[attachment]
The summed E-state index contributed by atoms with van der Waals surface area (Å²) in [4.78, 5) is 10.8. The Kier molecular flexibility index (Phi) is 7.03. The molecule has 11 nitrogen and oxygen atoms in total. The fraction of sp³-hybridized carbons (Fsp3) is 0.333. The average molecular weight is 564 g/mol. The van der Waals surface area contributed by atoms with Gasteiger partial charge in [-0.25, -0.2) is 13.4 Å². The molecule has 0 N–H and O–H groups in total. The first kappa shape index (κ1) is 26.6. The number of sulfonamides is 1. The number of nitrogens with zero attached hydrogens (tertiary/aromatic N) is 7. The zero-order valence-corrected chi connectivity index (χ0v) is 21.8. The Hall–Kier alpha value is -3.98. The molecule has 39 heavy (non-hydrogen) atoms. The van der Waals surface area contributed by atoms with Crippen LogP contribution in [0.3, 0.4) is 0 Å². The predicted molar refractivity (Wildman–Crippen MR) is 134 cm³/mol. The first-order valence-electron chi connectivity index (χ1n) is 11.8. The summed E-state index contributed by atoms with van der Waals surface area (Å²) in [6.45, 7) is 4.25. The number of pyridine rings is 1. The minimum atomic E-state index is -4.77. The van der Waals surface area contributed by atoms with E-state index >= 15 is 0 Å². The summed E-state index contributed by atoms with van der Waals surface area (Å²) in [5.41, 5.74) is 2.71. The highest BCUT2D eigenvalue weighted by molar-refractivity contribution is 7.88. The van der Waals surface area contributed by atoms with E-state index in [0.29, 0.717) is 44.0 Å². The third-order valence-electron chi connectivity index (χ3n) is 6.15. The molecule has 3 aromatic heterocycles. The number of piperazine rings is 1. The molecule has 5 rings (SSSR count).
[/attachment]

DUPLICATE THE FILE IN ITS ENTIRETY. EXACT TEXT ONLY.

The summed E-state index contributed by atoms with van der Waals surface area (Å²) in [4.78, 5) is 10.8. The Kier molecular flexibility index (Phi) is 7.03. The molecule has 11 nitrogen and oxygen atoms in total. The fraction of sp³-hybridized carbons (Fsp3) is 0.333. The average molecular weight is 564 g/mol. The van der Waals surface area contributed by atoms with Gasteiger partial charge in [-0.25, -0.2) is 13.4 Å². The molecule has 0 N–H and O–H groups in total. The first kappa shape index (κ1) is 26.6. The number of sulfonamides is 1. The number of nitrogens with zero attached hydrogens (tertiary/aromatic N) is 7. The zero-order valence-corrected chi connectivity index (χ0v) is 21.8. The Hall–Kier alpha value is -3.98. The molecule has 39 heavy (non-hydrogen) atoms. The van der Waals surface area contributed by atoms with Crippen LogP contribution in [0.3, 0.4) is 0 Å². The predicted molar refractivity (Wildman–Crippen MR) is 134 cm³/mol. The first-order valence-electron chi connectivity index (χ1n) is 11.8. The summed E-state index contributed by atoms with van der Waals surface area (Å²) in [6.45, 7) is 4.25. The number of pyridine rings is 1. The minimum atomic E-state index is -4.77. The van der Waals surface area contributed by atoms with E-state index >= 15 is 0 Å². The summed E-state index contributed by atoms with van der Waals surface area (Å²) in [5.41, 5.74) is 2.71. The highest BCUT2D eigenvalue weighted by molar-refractivity contribution is 7.88. The van der Waals surface area contributed by atoms with E-state index in [0.29, 0.717) is 44.0 Å². The third-order valence-electron chi connectivity index (χ3n) is 6.15. The molecule has 3 aromatic heterocycles. The number of piperazine rings is 1. The molecule has 5 rings (SSSR count).